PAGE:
Carter County Commission to consider county-wide zoning

Photo by Dave Boyd
A Stoney Creek resident expresses her approval of county-wide zoning to protect landowners from unwanted businesses.
By Lesley Jenkins
star staff
The Carter County Courthouse on Tuesday afternoon was filled with county residents, mostly from Stoney Creek, who listened intently to hear what decision concerning zoning the county's planning commission would recommend to the county commission. After many passionate discussions about 1st District zoning, no one expected the next item on the agenda to be county-wide zoning.
After the planning commission voted 10-1 to recommend to the full commission not to abolish zoning in Stoney Creek, the next agenda item was a suggestion to zone the entire county. After a few moments of confusion about how the item was added to the agenda, planning members voted 10-1, with Commissioner John D. Snyder voting no, to add to the Oct. 20 county commission meeting an item to adopt county-wide land use planning.
"Anytime you consider zoning, and you look at partial, then you look at the full. If you look at the part then you look at the whole," said County Mayor, Dale Fair. "There's a lot of feeling that county- wide (zoning) would be more acceptable than partial."
Considering county-wide zoning at the planning commission level doesn't require a motion to add the item to the agenda, despite confusion. Planning Commission Chairman Bob Hughes and County Planning Director Chris Schuettler prepare the agenda for each meeting.
Since a decision to approve or disapprove county-wide zoning and to revoke zoning in the 1st district both require at least 30 days public notice, the two items will come before the county commission at the Oct. 20 meeting.
Audience members at the meeting voiced opinions about why they oppose or favor zoning in the 1st District. Commissioner Jack Buckles spoke to planning officials on behalf of his constituents. "The majority of people just don't want zoning. It has stirred up a bee's hive. But it's something the majority don't want, and this is the reason I motioned to send it back (to the planning commission for review)," he said.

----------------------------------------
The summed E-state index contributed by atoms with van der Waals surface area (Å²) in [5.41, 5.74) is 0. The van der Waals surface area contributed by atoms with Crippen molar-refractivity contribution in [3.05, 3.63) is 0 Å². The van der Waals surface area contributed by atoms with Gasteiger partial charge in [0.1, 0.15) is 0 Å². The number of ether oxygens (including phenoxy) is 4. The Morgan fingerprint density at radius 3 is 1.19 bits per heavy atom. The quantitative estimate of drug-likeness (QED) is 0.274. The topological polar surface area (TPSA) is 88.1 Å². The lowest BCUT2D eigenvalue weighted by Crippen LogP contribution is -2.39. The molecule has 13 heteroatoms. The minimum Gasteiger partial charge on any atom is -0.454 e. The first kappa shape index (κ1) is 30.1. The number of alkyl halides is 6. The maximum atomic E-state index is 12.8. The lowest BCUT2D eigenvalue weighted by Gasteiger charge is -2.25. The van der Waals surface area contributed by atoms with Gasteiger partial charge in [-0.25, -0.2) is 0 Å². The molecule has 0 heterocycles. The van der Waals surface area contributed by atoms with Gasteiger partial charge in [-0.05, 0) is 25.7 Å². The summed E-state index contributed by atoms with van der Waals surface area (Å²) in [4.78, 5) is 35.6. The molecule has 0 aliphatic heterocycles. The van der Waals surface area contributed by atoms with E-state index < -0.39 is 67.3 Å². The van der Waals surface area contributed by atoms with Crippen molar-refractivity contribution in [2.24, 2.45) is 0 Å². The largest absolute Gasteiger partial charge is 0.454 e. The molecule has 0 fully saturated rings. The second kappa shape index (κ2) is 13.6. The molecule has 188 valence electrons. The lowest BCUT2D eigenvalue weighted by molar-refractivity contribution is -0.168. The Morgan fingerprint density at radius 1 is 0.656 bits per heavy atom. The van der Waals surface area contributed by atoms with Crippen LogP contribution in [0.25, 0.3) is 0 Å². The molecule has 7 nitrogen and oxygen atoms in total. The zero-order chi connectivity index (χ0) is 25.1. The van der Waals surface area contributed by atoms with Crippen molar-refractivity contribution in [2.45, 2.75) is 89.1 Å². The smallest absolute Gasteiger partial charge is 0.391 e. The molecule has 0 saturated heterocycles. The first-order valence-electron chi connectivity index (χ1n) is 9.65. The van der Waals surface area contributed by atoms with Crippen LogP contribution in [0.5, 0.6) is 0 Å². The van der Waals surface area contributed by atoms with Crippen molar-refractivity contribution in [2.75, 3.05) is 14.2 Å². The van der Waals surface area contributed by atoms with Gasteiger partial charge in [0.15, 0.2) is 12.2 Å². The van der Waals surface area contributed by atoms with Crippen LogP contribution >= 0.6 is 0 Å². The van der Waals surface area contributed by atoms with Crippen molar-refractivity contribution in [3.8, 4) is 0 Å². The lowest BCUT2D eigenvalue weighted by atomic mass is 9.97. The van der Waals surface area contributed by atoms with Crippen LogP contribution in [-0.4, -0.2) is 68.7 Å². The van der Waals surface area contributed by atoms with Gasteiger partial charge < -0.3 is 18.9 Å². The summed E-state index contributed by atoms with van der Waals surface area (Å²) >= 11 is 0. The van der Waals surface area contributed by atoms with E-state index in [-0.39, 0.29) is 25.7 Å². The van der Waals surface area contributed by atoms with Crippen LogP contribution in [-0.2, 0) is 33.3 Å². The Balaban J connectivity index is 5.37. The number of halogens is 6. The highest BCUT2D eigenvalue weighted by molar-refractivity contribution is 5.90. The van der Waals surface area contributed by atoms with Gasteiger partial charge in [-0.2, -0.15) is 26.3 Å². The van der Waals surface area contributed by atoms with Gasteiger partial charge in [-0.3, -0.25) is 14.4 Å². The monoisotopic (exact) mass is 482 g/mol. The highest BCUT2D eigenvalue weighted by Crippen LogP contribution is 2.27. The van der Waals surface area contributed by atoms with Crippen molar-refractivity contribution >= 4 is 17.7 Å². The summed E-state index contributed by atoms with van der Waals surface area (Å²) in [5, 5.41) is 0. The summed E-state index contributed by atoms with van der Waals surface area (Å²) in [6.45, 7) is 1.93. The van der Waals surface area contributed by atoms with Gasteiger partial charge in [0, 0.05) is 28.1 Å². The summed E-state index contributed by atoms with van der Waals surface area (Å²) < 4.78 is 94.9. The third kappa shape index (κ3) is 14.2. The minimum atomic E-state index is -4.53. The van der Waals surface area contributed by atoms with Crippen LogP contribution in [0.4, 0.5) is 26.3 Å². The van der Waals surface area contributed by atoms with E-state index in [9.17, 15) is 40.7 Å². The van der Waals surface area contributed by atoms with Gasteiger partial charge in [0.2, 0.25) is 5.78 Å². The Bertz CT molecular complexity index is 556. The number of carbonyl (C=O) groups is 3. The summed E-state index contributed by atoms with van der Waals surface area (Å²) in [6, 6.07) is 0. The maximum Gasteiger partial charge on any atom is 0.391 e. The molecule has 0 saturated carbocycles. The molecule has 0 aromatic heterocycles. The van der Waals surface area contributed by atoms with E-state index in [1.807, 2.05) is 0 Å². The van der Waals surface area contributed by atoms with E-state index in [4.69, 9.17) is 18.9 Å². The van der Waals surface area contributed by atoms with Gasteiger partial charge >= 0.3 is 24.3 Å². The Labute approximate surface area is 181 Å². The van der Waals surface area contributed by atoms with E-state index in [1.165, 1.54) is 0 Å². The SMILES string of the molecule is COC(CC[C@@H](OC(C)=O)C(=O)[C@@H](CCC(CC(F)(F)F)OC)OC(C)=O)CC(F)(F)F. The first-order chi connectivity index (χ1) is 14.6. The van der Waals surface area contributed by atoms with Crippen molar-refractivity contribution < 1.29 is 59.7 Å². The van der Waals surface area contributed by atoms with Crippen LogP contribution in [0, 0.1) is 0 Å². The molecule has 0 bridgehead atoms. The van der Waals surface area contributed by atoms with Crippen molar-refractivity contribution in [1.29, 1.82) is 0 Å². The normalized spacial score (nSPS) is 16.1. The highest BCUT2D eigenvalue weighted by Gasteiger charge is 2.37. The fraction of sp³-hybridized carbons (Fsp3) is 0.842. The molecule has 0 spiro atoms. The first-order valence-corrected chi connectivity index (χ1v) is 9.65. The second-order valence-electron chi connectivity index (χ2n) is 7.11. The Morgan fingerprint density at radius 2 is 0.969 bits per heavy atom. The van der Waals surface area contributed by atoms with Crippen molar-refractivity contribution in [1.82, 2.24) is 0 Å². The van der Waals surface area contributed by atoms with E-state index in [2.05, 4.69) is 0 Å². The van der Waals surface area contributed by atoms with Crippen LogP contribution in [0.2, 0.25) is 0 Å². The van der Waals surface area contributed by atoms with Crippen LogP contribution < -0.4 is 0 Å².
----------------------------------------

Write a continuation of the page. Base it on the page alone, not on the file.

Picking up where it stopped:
Those who attended Monday's public forum on the subject questioned the authenticity of the survey that Buckles referred to when he quoted the majority of Stoney Creek. The survey has 667 opposing signatures and 185 favoring signatures. Buckles stated that he plans to have the survey certified by the Sept. 8 full commission meeting. Certifying the survey would require checking each signature to verify the signee is a registered voter, a resident of the 1st District, and a one-time signee.
Commissioner Jerry Pearman, member of the planning commission, questioned Buckles, "Have you had any problems in that district since you went under zoning?"
Buckles replied, "On the flip side of that you can't tell that anything has been done. This zoning effects me in no way personally. You're going to have to talk to people that it has affected. You can't really tell one way or the other."
When asked who, exactly, zoning has affected, Buckles said, "Some business owners here and there. I see some people raising their hands up in the crowd. I am sure they will let you know how it has affected them."
Bob Wilson, opposed to zoning, stepped forward and told the commission he is unhappy with the decision in 1999 to zone because the majority of the people in Stoney Creek were not represented, according to the 1999 survey which listed 779 residents opposed and 134 in favor.
"It has not affected me at all," he said. "If the majority would have wanted it I would never have questioned it."
One woman asked what would protect the 1st District from X-rated book stores or strip clubs in the area if the county commission rescinded zoning.
"Basically on that type of use, zoning is the only control that you have," Schuettler replied.
Buckles questioned this and said he would be surprised if a law could not be found to prevent the arrival of adult businesses in an unzoned area. "I do not believe that zoning is the only way to regulate that," he said.
Schuettler said some protection exists if alcohol is served in an adult-oriented business, but if an adult business has a "juice bar", it could not be stopped from entering an unzoned area. A "juice bar" would not serve alcohol but would still allow adult material, he said.
A two-thirds majority vote by the full county commission is necessary to abolish zoning in Stoney Creek. However, a simple majority vote is needed, according to state law, for zoning to remain in Stoney Creek.